lean enterprise

A student’s perspective of studying the MSc Lean Enterprise Programme – Tomato Wisdom!

18 May 2018

“Knowledge is knowing that a tomato is a fruit, wisdom is not putting it in a fruit salad.”

The renowned tomato quote from Miles Kington has won out as the best of the reflections from week two of the 2018 MSc Lean Enterprise. Some rugby union fans remember this quote being used by Brian O’Driscoll after he got a press conference question about the former England captain, Martin Johnson. He later said it didn’t matter what the question was he was challenged by his team mates to include it after it was their “quote of the day” on their daily itinerary. However, for us this week the quote was meaningful.

The theme for the second module of University of Buckingham’s 2018 MSc Lean Enterprise was “Quality and Systems Thinking”.

It was a mixture of theory and practical. We were based at a student’s manufacturing facility and rounded off the week with a feedback presentation to the local management team.

lean enterprise

With “big data”, data lakes, AI and Industry 4.0 growing in everyone’s business vocabulary the meaning behind the quote is becoming ever more important. Will AI ever gain wisdom? This last week we have discussed these issues and their implications. The combination of connectedness and understand is incredibly important. Russell Ackoff’s stepped flow from data to information to knowledge to understanding to wisdom has been at the heart of our week.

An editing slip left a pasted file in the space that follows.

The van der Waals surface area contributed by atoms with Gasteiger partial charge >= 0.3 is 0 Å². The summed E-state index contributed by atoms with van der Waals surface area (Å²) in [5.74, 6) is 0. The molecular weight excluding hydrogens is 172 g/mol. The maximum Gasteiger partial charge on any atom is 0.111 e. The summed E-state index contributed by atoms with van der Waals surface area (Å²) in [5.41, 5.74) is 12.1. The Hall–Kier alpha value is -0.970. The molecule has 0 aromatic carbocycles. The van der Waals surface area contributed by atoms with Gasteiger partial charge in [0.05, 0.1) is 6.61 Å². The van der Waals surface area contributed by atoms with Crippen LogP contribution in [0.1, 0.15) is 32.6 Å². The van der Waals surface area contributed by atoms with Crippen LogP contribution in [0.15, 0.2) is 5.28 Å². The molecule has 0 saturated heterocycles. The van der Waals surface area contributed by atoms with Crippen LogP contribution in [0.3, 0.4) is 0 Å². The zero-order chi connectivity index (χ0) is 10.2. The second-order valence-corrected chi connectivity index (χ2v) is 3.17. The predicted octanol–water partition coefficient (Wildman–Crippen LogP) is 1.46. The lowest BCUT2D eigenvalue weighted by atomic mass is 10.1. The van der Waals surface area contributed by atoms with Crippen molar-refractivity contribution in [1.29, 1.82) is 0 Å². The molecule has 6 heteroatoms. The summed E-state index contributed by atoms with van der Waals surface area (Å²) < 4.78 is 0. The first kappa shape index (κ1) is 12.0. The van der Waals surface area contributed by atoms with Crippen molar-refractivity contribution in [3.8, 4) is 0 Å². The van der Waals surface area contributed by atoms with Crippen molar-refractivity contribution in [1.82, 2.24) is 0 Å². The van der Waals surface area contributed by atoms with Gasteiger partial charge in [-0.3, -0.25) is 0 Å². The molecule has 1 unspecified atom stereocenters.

As we explained in the first “Notes from a small lean island” post each morning the students take turns to facilitate a discussion on reflections from the previous day’s discussions, content and experience. Some are serious and some are humorous very much like Bill’s Bryson’s original book. In addition to the tomato wisdom quote below are some reflections from the second chapter (week)of our book!

• Patrick knew the special causes because he was “there” on the bus!
• “All waste results from variation”
• Managers acting when they shouldn’t and doing nothing when they should!
• Bullet holes on returning bombers – looking for what is not there is key
• PDSA not just PDCA
• Deming’s 5 deadly diseases
• Improve system over people
• Voice of the process and voice of the customer
• Emergent properties of a system
• Reductionism and analysis
• Positively change the system and culture change is a consequence
• Three types of change; coercive, rational and normative
• You can’t answer the “why” (understanding) with just data
• Analytical thinking cannot explain a complex problem
• For normative interventions to be sustainable they need to be at the right level
• Optimising the parts can destroy a system
• Go/see/learn to turn knowledge into understanding
• Absolution, resolution, solution and dissolution
• Special cause reaction to common cause events
• A system can result in rejects and still be in control
• Errors and defects are not the same thing
• Regression to the mean can fool us
• Uncover contradictions by uncovering loopholes or
• Thinking underpins systems which drive
• Thinking needs to be challenged to evoke
system change
• Simplify, mistake proof, set
• Why is 5S a foundation?
• Signal and noise – a man and his dog

Remember, it is intended that this is a refresher for the alumni too!